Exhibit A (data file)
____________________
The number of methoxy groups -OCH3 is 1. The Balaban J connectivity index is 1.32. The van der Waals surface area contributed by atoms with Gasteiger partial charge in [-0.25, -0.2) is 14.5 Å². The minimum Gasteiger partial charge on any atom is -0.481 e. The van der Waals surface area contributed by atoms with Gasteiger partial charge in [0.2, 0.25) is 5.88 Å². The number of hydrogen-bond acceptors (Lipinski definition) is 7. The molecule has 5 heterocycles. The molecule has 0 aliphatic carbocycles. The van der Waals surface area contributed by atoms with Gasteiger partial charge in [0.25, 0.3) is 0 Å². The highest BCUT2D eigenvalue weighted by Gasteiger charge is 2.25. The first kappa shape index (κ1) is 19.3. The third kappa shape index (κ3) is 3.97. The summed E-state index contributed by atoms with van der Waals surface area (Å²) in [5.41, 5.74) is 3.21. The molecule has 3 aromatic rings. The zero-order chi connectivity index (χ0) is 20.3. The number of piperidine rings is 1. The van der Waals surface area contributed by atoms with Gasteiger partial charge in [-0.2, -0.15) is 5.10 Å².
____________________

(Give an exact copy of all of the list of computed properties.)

The number of methoxy groups -OCH3 is 1. The Balaban J connectivity index is 1.32. The van der Waals surface area contributed by atoms with Gasteiger partial charge in [-0.25, -0.2) is 14.5 Å². The minimum Gasteiger partial charge on any atom is -0.481 e. The van der Waals surface area contributed by atoms with Gasteiger partial charge in [0.2, 0.25) is 5.88 Å². The number of hydrogen-bond acceptors (Lipinski definition) is 7. The molecule has 5 heterocycles. The molecule has 0 aliphatic carbocycles. The van der Waals surface area contributed by atoms with Gasteiger partial charge in [0.25, 0.3) is 0 Å². The highest BCUT2D eigenvalue weighted by Gasteiger charge is 2.25. The first kappa shape index (κ1) is 19.3. The third kappa shape index (κ3) is 3.97. The summed E-state index contributed by atoms with van der Waals surface area (Å²) in [5.41, 5.74) is 3.21. The molecule has 3 aromatic rings. The zero-order chi connectivity index (χ0) is 20.3. The number of piperidine rings is 1. The van der Waals surface area contributed by atoms with Gasteiger partial charge in [-0.2, -0.15) is 5.10 Å².